Ezequiel Zaidenwerg: I’ve been traveling to Mexico every year (and sometimes several times a year!) and reading, meeting and befriending local poets for over a decade now, so I’d like to think of myself as one of the top Argentinian specialists in Mexican poetry living in Crown Heights, Brooklyn. Jokes aside, I’ve always been amazed by how strong and diverse the poetry scene in Mexico continues to be, and how fast it seems to change and evolve –every time I visit, I bring back a few great new books with me. As for your question, anthologizing isn’t exactly the most pleasant of jobs: you’re faced with the unsavory task of leaving out more people than you are actually allowed to include, and I suspect many a friend whose work I admire will be upset by my selection. This said, in choosing these ten poets, I didn’t only take my own personal taste into account, but tried to find a balance that would reflect the range and diversity of contemporary Mexican poetry.
JLK: What do you think these poets bring to the reader?
EZ: I think they bring a lot of different things, and I also believe they pose extremely diverse and exciting challenges for readers to actively engage with –in sum, I’d say they demand very different modes of attention, which by the way is one of the reasons why I’m personally so fascinated by poetry as a genre. The five poets I chose for the first part of this feature couldn’t be more different from each other. Luis Felipe Fabre is most interested in blowing up old traditions and forms to explore the collisions between the archaic and the modern of which the contemporary is a result. Maricela Guerrero’s El sueño de toda célula [Every Cell’s Dream] is a unique book that tackles ecology, politics and gender with a poetic voice that is as tender as it is fierce. Daniel Saldaña París is a virtuoso and versatile writer, and these poems manage to be grave, neurotic, absurd, enlightening and hysterically funny, all at the same time. Isabel Zapata is also a wonderful essayist, and I suspect that’s why she has mastered the difficult art of making the poem think while it never stops singing –no small feat indeed! Xel-Ha López Méndez is, in my opinion, one of the most remarkable voices to emerge in the past few years; she’s always poignant and precise in her calculated sparseness, which also makes her the most Argentine of all Mexican poets.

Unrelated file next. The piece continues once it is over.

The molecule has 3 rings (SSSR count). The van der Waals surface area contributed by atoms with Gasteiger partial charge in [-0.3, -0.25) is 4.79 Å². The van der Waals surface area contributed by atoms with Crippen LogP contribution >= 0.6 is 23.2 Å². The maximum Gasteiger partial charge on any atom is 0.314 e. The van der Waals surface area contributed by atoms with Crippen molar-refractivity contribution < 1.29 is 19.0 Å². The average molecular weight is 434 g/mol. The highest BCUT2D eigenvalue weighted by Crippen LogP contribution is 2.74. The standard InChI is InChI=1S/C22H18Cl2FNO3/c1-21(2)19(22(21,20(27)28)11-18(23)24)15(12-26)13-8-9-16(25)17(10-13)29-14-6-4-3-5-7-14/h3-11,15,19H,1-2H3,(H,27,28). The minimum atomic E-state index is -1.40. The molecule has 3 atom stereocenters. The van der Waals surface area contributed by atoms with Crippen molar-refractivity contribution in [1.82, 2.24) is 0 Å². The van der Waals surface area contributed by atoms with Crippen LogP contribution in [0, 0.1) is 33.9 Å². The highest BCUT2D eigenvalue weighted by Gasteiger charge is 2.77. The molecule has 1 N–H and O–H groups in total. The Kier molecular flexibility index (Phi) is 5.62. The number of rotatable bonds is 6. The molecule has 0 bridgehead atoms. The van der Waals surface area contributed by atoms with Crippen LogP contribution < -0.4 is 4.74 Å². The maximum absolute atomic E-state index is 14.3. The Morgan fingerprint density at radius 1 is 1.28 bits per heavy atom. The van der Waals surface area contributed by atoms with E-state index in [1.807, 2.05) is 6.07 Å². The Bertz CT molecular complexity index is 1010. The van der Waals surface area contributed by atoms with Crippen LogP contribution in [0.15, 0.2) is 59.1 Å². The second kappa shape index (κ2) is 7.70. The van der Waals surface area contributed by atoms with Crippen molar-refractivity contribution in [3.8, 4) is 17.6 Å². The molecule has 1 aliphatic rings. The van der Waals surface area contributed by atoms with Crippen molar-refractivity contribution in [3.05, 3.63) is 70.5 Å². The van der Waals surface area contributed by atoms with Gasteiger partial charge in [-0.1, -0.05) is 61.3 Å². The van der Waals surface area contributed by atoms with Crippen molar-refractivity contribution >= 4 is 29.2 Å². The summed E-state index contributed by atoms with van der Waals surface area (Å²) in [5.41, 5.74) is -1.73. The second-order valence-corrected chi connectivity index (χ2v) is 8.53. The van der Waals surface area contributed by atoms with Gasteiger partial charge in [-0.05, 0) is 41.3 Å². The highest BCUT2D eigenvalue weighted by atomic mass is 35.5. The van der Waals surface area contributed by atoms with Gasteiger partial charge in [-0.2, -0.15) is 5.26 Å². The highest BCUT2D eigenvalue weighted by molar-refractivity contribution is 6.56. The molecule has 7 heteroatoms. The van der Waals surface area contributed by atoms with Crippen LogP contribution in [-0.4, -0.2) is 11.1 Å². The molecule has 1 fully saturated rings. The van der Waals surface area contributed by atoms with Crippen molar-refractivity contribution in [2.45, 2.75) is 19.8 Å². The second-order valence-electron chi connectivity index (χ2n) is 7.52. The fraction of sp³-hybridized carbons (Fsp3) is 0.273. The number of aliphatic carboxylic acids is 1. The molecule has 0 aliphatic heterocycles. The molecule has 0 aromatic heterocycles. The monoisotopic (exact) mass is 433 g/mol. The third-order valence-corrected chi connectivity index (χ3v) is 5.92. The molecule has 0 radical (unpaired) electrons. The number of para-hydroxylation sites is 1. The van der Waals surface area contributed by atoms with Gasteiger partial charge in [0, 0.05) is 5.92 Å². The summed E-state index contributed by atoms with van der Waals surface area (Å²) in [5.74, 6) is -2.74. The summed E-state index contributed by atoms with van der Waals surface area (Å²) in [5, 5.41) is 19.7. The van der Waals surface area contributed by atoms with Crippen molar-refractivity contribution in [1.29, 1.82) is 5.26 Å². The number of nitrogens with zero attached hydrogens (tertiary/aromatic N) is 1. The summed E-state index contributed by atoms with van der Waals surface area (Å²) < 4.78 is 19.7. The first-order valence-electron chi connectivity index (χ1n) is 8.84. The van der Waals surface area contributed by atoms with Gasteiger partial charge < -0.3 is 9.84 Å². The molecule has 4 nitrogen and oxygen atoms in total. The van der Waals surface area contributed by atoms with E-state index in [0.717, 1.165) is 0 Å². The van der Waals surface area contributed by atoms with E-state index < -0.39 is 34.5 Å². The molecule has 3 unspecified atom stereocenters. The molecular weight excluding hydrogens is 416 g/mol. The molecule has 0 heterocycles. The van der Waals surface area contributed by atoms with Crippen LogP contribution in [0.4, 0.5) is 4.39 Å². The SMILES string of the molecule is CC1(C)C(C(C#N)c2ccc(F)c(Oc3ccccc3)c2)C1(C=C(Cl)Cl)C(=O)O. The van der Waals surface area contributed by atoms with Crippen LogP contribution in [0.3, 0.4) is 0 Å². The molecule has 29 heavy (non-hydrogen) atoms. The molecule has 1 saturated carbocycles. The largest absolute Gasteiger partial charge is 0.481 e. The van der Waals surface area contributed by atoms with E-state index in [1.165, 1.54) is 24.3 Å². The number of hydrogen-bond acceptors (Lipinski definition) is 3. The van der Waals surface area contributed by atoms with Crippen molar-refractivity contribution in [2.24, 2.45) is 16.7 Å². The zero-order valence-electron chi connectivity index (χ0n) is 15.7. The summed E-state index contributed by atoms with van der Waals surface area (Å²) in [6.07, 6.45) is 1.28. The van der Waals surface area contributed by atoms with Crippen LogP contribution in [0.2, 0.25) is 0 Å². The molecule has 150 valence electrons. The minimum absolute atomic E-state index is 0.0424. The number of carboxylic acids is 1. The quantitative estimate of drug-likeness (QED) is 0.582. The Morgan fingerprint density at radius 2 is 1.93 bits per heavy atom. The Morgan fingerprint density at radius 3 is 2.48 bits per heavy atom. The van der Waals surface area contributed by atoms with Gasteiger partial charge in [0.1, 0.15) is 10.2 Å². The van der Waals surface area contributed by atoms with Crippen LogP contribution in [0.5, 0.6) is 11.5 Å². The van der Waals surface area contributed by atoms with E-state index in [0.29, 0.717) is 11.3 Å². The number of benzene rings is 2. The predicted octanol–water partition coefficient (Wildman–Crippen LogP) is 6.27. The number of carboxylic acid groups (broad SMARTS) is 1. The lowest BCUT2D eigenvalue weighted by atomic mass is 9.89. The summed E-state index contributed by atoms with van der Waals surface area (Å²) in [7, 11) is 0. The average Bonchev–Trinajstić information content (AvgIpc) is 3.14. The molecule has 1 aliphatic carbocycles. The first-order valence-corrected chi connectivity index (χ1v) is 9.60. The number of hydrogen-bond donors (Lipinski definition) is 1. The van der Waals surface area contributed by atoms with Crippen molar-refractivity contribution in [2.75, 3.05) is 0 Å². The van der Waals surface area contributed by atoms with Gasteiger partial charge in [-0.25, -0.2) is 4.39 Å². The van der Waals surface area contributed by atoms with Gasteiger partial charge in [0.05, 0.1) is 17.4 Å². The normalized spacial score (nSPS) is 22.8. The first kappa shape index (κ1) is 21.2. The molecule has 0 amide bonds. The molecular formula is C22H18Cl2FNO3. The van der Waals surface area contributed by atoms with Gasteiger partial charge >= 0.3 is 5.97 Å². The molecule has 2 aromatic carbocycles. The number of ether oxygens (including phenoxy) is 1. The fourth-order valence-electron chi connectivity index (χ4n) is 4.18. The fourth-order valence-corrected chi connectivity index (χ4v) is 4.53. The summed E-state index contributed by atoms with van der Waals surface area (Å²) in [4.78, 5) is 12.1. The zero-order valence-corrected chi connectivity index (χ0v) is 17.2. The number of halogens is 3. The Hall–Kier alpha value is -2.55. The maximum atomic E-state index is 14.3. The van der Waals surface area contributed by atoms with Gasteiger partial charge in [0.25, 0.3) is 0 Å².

JLK: You are a translator yourself, and a poet as well as an editor. How do you find these three sides of your art work together?
EZ: It’s usually said that all good translators are good writers; and, while it’s true, I think it’d be more accurate to turn the phrase around and say that all good writers need to be good translators, in the broadest sense of the word –which is actually the one that counts the most. I could go on and on about how these three sides of my work are inextricably linked together, but one of the things I enjoy the most about being an editor and a translator is that although it puts you in the control room (and I do like control, I must confess), your job is actually to set the stage for other people to perform and shine. Translating and editing are also immensely humbling and joyous experiences that happen to make writing much more difficult –they warn you against trying to add to the conversation if you actually have nothing particularly interesting to say.